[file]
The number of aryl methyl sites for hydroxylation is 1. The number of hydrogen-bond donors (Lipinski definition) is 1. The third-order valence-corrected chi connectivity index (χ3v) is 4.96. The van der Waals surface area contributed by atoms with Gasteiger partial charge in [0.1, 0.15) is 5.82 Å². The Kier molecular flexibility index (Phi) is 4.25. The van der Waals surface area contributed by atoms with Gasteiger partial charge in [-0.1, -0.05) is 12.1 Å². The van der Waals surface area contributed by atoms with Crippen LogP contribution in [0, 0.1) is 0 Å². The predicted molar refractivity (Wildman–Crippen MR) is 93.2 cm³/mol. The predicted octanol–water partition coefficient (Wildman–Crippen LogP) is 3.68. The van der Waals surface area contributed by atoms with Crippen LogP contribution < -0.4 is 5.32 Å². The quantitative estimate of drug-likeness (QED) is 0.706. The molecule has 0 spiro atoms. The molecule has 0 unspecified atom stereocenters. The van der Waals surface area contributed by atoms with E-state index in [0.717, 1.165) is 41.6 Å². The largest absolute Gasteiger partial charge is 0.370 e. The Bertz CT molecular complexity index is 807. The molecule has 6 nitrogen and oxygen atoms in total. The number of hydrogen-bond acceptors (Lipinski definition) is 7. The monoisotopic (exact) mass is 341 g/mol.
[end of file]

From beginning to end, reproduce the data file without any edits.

The number of aryl methyl sites for hydroxylation is 1. The number of hydrogen-bond donors (Lipinski definition) is 1. The third-order valence-corrected chi connectivity index (χ3v) is 4.96. The van der Waals surface area contributed by atoms with Gasteiger partial charge in [0.1, 0.15) is 5.82 Å². The Kier molecular flexibility index (Phi) is 4.25. The van der Waals surface area contributed by atoms with Gasteiger partial charge in [-0.1, -0.05) is 12.1 Å². The van der Waals surface area contributed by atoms with Crippen LogP contribution in [0, 0.1) is 0 Å². The predicted molar refractivity (Wildman–Crippen MR) is 93.2 cm³/mol. The predicted octanol–water partition coefficient (Wildman–Crippen LogP) is 3.68. The van der Waals surface area contributed by atoms with Crippen LogP contribution < -0.4 is 5.32 Å². The quantitative estimate of drug-likeness (QED) is 0.706. The molecule has 0 spiro atoms. The molecule has 0 unspecified atom stereocenters. The van der Waals surface area contributed by atoms with E-state index in [0.717, 1.165) is 41.6 Å². The largest absolute Gasteiger partial charge is 0.370 e. The Bertz CT molecular complexity index is 807. The molecule has 6 nitrogen and oxygen atoms in total. The number of hydrogen-bond acceptors (Lipinski definition) is 7. The monoisotopic (exact) mass is 341 g/mol.